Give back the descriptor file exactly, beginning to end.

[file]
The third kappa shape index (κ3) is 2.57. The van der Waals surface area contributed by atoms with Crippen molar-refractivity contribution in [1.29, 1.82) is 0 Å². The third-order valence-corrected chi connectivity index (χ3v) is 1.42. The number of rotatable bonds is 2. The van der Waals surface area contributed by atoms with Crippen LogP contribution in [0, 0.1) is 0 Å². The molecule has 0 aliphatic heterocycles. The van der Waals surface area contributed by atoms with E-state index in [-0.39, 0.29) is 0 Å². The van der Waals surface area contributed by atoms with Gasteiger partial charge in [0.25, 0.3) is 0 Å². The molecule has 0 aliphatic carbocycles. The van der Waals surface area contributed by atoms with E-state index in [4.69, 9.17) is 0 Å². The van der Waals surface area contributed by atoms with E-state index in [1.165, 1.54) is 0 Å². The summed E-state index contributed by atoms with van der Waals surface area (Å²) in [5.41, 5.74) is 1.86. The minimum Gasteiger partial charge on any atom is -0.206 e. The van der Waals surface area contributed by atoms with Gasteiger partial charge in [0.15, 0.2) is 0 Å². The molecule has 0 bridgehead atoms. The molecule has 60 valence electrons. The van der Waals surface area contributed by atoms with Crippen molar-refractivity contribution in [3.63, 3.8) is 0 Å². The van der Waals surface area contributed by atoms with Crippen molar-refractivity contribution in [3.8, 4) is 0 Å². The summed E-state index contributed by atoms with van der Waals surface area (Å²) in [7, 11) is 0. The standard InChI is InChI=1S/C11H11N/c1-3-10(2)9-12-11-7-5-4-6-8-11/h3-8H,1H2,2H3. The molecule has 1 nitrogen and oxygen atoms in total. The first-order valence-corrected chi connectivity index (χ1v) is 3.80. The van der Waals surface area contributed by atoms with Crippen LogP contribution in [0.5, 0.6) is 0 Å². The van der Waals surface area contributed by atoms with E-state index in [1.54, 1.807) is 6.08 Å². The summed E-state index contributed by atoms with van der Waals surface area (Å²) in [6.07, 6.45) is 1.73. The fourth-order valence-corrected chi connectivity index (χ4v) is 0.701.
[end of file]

The third kappa shape index (κ3) is 2.57. The van der Waals surface area contributed by atoms with Crippen molar-refractivity contribution in [1.29, 1.82) is 0 Å². The third-order valence-corrected chi connectivity index (χ3v) is 1.42. The number of rotatable bonds is 2. The van der Waals surface area contributed by atoms with Crippen LogP contribution in [0, 0.1) is 0 Å². The molecule has 0 aliphatic heterocycles. The van der Waals surface area contributed by atoms with E-state index in [-0.39, 0.29) is 0 Å². The van der Waals surface area contributed by atoms with Gasteiger partial charge in [0.25, 0.3) is 0 Å². The molecule has 0 aliphatic carbocycles. The van der Waals surface area contributed by atoms with E-state index in [4.69, 9.17) is 0 Å². The van der Waals surface area contributed by atoms with E-state index in [1.165, 1.54) is 0 Å². The summed E-state index contributed by atoms with van der Waals surface area (Å²) in [5.41, 5.74) is 1.86. The minimum Gasteiger partial charge on any atom is -0.206 e. The van der Waals surface area contributed by atoms with Gasteiger partial charge in [0.15, 0.2) is 0 Å². The molecule has 0 bridgehead atoms. The molecule has 60 valence electrons. The van der Waals surface area contributed by atoms with Crippen molar-refractivity contribution in [3.63, 3.8) is 0 Å². The van der Waals surface area contributed by atoms with Crippen molar-refractivity contribution in [3.8, 4) is 0 Å². The summed E-state index contributed by atoms with van der Waals surface area (Å²) in [7, 11) is 0. The standard InChI is InChI=1S/C11H11N/c1-3-10(2)9-12-11-7-5-4-6-8-11/h3-8H,1H2,2H3. The molecule has 1 nitrogen and oxygen atoms in total. The first-order valence-corrected chi connectivity index (χ1v) is 3.80. The van der Waals surface area contributed by atoms with Crippen LogP contribution in [0.5, 0.6) is 0 Å². The van der Waals surface area contributed by atoms with E-state index in [1.54, 1.807) is 6.08 Å². The summed E-state index contributed by atoms with van der Waals surface area (Å²) in [6.07, 6.45) is 1.73. The fourth-order valence-corrected chi connectivity index (χ4v) is 0.701.